in the church, some people are vessels of dishonor. They have got all kind of garbage on the inside of them. But God
wants to take dishonorable vessels and make them honorable vessels--vessels that pour forth pure water so that others
can drink of the overflow of the blessing of your life. God wants you to become a vessel of honor. That is what
sanctification is all about. God wants to clean up the inside.
You were positionally sanctified when you decided to trust Christ and follow him. What I mean by that is the moment
you were saved you, were sanctified by the fact that you were separated unto God. The Bible calls every Christian a
saint. I’m Saint Mike. We are all saints. However, God says he doesn’t just want to just give us a position of
sanctification; he wants to sanctify you wholly on the inside.
That aspect of sanctification is what I want to talk about today. Think of the story in the Bible when the children of Israel
were brought out of Egypt. Coming out of Egypt symbolizes coming out of the bondage of sin, and it symbolizes being
saved. Isn’t it interesting that it is called the “Red Sea?” That symbolizes the red blood of Jesus Christ. When we come
through the red blood of Jesus Christ, we have crossed out of Egypt’s land and are no longer in the bondages of sin.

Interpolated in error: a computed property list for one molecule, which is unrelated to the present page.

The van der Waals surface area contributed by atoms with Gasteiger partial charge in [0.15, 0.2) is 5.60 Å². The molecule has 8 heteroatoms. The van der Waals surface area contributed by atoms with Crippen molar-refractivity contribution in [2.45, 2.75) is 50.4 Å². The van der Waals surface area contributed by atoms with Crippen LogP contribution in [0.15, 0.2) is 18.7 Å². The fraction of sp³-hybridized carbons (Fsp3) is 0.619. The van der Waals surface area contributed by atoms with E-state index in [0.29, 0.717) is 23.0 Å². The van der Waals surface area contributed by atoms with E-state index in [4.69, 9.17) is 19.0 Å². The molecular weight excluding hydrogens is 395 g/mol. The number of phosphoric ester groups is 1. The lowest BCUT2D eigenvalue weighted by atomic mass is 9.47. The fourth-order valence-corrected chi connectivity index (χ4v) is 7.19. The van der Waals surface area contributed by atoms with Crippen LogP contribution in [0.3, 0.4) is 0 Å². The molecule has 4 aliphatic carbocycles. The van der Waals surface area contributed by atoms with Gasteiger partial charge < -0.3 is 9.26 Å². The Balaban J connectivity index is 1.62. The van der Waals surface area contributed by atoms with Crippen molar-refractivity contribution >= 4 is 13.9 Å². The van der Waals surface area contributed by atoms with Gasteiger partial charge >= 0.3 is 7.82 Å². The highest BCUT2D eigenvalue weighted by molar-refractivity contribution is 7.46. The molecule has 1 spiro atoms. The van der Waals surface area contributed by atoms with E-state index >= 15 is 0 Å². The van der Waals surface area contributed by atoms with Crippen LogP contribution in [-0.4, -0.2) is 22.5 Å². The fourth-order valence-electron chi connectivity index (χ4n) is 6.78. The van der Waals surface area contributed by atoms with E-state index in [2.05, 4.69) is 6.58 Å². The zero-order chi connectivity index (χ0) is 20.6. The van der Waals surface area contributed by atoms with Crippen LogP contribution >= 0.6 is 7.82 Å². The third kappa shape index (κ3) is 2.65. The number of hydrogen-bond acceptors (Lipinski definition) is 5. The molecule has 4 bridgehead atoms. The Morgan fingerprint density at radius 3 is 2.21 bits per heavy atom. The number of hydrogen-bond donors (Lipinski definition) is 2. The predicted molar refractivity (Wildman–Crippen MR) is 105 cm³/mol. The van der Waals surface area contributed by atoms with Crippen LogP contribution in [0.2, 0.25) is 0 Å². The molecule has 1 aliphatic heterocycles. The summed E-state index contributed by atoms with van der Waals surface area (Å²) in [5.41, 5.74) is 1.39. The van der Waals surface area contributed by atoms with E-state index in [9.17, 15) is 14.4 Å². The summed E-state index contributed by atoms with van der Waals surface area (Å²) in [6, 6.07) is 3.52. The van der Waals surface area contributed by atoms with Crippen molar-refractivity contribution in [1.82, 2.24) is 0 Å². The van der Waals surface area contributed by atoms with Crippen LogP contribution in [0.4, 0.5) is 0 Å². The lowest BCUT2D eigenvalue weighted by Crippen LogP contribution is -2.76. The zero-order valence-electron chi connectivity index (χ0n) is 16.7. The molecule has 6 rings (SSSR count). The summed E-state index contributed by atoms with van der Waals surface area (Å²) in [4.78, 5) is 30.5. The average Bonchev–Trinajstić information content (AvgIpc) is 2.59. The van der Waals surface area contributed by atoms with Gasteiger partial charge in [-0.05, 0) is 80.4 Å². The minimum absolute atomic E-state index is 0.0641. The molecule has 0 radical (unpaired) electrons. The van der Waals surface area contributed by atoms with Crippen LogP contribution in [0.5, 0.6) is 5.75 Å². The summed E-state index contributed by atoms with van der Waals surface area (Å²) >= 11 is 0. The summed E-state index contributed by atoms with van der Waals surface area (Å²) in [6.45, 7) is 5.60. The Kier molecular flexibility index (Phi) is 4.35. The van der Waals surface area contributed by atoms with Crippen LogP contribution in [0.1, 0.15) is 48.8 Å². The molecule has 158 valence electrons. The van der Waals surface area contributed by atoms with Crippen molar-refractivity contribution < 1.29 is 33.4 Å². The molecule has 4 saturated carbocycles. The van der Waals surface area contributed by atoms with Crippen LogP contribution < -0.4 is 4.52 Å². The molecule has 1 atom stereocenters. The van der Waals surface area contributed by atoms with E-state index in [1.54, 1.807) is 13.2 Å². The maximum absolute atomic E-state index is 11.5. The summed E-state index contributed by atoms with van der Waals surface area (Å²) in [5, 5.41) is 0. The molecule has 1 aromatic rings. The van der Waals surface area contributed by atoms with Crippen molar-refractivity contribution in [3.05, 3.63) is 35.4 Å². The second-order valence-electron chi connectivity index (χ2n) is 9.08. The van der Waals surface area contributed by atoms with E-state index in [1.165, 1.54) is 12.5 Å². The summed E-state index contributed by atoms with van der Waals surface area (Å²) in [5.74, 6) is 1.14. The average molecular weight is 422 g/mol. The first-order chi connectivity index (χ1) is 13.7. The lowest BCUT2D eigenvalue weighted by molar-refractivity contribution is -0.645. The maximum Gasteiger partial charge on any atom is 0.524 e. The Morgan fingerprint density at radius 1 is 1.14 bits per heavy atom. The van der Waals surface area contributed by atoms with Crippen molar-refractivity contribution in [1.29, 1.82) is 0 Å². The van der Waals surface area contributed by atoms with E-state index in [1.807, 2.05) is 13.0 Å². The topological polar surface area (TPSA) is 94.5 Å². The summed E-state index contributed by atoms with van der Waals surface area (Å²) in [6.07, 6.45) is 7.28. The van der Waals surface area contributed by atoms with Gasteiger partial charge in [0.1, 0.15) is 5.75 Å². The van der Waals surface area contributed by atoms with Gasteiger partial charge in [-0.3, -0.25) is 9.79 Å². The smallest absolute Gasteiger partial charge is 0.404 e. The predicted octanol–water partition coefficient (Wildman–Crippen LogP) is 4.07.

That means we are saved.
But, God did not bring them out of Egypt to lead them around in the wilderness for forty years. It was never His plan for
them to stay in the wilderness. They were supposed to go straight to the Promised Land. It didn’t take forty years to
make that journey. But they chose to stay there by their own doing. They wouldn’t let God work in their life. Those who
entered into Canaan were entering into the victorious life, and God wants every one of you who are in this building today
to be a victorious Christian. That is God’s plan for every one of you. That’s the normal Christian life. That’s entering into
the Promised Land.
Every one of you is in one of three places spiritually. You are either in Egypt, which means you are still not a believer in
Jesus Christ. Or you are in the Promised Land, which means you are living in victory, and your life is conformed to Jesus
Christ. Or you are in the wilderness. You’re not in Egypt. You’re saved, but your certainly not living an overcoming life.
Every one of us is in one of those three places. Today, I want to talk to you about how to get into that land of Promise
as we talk about sanctification.
You will notice that while I was in Japan, I had time to play with the computer a
little bit. I drew people. Well, I kind of drew people.. I took a picture and
imposed things on it. I want you to know, folks, it took three hours to figure out
how to do this and you better like it!